2. Are there any particular health concerns? What is the quality of available medical care? What medical conditions typically require medical evacuation?
There's one good hospital that is just about up to first world standards. Many expat women choose to have their babies here. We saw a few specialists here and were generally satisfied with the care.
3. What is the air quality like at post (good/moderate/bad)? Are there seasonal air quality issues? Does the air quality have an impact on health?
Moderate in the city and good outside the city. People burn trash, so the air is sometimes smoky.
4. What is the overall climate: is it extremely hot or cold, wet or dry, at any time of year, for example?
Hot and dry (around Dec-May) or hot and wet (mid-May until Dec.) The temperature rarely drops below 80 degrees, except in the mountains. Air conditioning is scarce around town. This is not a great post for those who are especially sensitive to heat.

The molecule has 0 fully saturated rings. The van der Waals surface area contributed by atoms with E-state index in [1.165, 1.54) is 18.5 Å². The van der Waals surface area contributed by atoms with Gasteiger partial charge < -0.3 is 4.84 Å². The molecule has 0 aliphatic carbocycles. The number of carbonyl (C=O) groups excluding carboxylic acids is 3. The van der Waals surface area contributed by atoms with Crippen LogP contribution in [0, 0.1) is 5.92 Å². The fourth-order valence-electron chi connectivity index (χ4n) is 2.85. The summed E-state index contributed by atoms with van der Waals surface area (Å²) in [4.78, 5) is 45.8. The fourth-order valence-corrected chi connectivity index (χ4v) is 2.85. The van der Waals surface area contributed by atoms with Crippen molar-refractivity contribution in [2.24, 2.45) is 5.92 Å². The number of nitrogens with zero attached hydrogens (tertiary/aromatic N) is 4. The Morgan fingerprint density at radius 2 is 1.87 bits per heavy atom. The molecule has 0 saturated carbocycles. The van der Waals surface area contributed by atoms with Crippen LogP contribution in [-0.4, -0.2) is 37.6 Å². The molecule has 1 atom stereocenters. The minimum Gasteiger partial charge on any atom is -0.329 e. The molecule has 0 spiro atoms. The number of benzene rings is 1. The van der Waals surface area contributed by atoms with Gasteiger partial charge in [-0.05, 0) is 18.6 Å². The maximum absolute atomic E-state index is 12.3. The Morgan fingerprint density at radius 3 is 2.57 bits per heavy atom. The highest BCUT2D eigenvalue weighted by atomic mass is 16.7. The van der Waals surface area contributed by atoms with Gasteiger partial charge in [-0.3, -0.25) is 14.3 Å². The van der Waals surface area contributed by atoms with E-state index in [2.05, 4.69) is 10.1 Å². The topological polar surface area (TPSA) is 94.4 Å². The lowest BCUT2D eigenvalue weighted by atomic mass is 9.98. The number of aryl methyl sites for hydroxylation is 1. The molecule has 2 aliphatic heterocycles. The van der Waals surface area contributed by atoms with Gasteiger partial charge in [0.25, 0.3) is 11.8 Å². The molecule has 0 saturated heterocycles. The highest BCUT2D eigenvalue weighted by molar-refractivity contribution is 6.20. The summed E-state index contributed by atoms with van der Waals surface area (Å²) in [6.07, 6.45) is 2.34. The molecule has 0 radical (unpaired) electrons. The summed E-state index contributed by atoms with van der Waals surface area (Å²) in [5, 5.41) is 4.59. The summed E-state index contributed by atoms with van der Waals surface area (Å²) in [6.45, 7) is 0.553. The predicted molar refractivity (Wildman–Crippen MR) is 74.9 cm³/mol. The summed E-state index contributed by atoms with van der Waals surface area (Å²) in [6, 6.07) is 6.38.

Schools & Children:
1. What is the availability of international schools? What has been your general experience with them, if any?
Most Americans send their children to ANS (American Nicaraguan School) or Lincoln Academy (Catholic-preK thru 12). Our son had a wonderful experience at ANS. The school met US standards on every level.
2. What accommodations do schools make for special-needs kids?
Services are limited. The American school does not have a special education program, but does offer academic support for students who require it.
3. Are preschools available? Day care? Are these expensive? What has been your experience with them, if any? Do the schools provide before- and/or after-school care?